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RFID News Roundup

Study: RFID will make people healthy; Integral RFID offers RFID compliance solutions; CapTech upgrades RFID middleware; new ruggedized RFID mobile computer; eXI introduces a hybrid RFID-bar code reader.
By Bob Violino
Jun 04, 2004The following are news announcements made during the week of May 31.

Study: RFID Will Make People Healthy
RFID may not be as trendy as the South Beach diet, but a new study by Wireless Healthcare, a Cambridge, U.K.-based consulting firm, suggests that RFID could have a significant impact on improving the health of the general public. The report suggests that one day, consumers will use RFID readers in their mobile phone to scan RFID tags in the packaging of products on store shelves. They will be able to download a wealth of dietary and healthcare information on the product. Wireless Healthcare says that while these services will be created by independent organizations, retailers will use them to show they are keen to promote healthy eating. Peter Kruger, senior analyst at Wireless Healthcare, says mobile technology could also open up the sector to next-generation healthcare providers.

Integral RFID Offers RFID Compliance Solutions
Integral RFID, a EPC integration company based in Richland, Wash., has introduced two systems aimed at companies looking to meet RFID mandates from retail customers. The Instant-EPC Mobile workstation consists of a PC, monitor and smart-label printer, all mounted on a mobile cart that's designed for industrial use. The PC runs software with preconfigured rules for creating EPC codes. A user can select the stock keeping unit designation from an on-screen menu and select the number of cases that needs to be shipped. The smart-label printer will generate a series of 4- by 6-inch smart labels programmed with EPC codes. The labels can then be manually applied to the cases before shipping. The system will also generate a pallet tag. The Instant-EPC Mobile workstation is a stand-alone system that doesn't require any database integration.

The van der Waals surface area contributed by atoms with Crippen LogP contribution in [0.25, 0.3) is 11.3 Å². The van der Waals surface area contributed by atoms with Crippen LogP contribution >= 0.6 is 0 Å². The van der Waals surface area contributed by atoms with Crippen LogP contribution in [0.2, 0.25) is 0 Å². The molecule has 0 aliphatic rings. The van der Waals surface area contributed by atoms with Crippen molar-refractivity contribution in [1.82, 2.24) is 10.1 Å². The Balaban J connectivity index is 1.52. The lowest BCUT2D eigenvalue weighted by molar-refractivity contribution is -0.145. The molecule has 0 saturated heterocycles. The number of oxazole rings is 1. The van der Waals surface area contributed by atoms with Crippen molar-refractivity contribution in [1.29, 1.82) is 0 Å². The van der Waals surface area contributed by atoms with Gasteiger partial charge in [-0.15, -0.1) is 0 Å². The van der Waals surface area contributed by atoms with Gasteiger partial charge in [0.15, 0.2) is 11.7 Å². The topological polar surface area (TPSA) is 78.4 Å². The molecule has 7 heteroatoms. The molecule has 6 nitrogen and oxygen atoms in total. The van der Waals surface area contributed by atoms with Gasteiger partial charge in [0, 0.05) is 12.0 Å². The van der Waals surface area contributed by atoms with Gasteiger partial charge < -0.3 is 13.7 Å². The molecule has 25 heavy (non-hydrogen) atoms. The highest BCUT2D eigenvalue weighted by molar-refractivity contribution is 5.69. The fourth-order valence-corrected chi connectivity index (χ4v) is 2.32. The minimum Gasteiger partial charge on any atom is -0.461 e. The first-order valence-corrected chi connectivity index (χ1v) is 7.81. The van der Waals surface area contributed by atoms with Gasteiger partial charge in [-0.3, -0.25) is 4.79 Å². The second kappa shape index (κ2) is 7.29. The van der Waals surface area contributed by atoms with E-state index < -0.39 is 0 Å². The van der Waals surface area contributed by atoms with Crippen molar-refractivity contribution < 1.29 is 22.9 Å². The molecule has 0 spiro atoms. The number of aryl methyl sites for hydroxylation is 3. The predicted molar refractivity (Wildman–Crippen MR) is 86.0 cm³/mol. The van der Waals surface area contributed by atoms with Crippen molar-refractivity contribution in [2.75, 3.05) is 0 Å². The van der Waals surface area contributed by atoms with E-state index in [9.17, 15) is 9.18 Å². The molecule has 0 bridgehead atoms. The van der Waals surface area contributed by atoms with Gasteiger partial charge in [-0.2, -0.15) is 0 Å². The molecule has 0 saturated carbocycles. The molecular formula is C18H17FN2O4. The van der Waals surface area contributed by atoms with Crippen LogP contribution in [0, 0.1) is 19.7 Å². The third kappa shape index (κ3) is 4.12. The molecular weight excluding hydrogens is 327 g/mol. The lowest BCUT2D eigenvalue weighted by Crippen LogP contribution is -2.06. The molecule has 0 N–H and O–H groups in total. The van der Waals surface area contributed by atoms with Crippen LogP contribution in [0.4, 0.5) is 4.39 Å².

Integral RFID's Instant-EPC Portal consists of a framework that fits around a standard loading-bay door, with mounting brackets for readers, antennas and sensors. The offering includes a Class 1 EPC reader from Alien Technology, four antennas for the reader, a motion sensor to trigger the reader on and off, a screen to display the number of tags read, and a PC that controls the reader. When used in conjunction with the Instant-EPC Mobile workstation, the portal can serve as a simple verification station for outgoing shipments.

CapTech Upgrades RFID Middleware
CapTech Ventures, a Richmond, Va.-based systems integration and design firm, has released an upgrade to its TagsWare middleware application. New features include Reader Health Monitoring, which allows system operators and business applications to detect a problem with a reader or one of its antennas, and the ability to manage memory on an RFID tag down to individual bits without having to know low-level reader or tag protocols. Using this feature, users can, for example, write information to ISO-14443 or ISO-15963 RFID tags about which store to ship a product. The upgraded version of TagsWare supports readers from Matrics and Philips Semiconductors, in addition to Alien Technology, Sensormatic, and Texas Instruments. A fully functional 30-day trial version of the Java-based software can be downloaded from the TagsWare Web site.

New Ruggedized RFID Mobile Computer
InfoLogix, a Bensalem,Pa.-based maker of handheld devices, has introduced a wireless, ruggedized RFID mobile computer. The InfoLogix RFID SR is full-function computer running Microsoft Windows 2000 Professional, XP Professional, Windows XP Embedded or Linux. It is larger than a Palm Pilot, but smaller than a laptop, weighs less than 2 pounds, and is equipped with 802.11b Wi-Fi capabilities. The company says that using a full-function computer at the point of data capture will allow companies to filter the high volume of RFID data before it reaches the corporate network. The RFID SR computer is sealed in a protective case that resists dust and debris (the company says the computer can even be immersed in water briefly). It can be carried, mounted on the wall near a dock door or installed on a forklift.

eXI Introduces a Hybrid RFID Bar Code Reader
eXI Wireless, a RICHMOND, B.C., provider of asset-management products, has introduced a new handheld reader that can read passive 134 kHz RFID tags, active (battery-powered) 433 MHz tags and bar codes. The device is a Symbol Pocket PC bar code reader to which eXI has added a 134 kHz RFID reader from Sirit Technologies, and eXI's own 433 MHz active-tag RFID reader. The device is sold as part of an asset-tracking package that includes eXI's Houndware Online asset-management software. The software is used by companies in the healthcare, power generation, oil and gas and construction industries to track large assets. EXI says it added the RFID capabilities to give its customers a way to migrate from bar codes to RFID.

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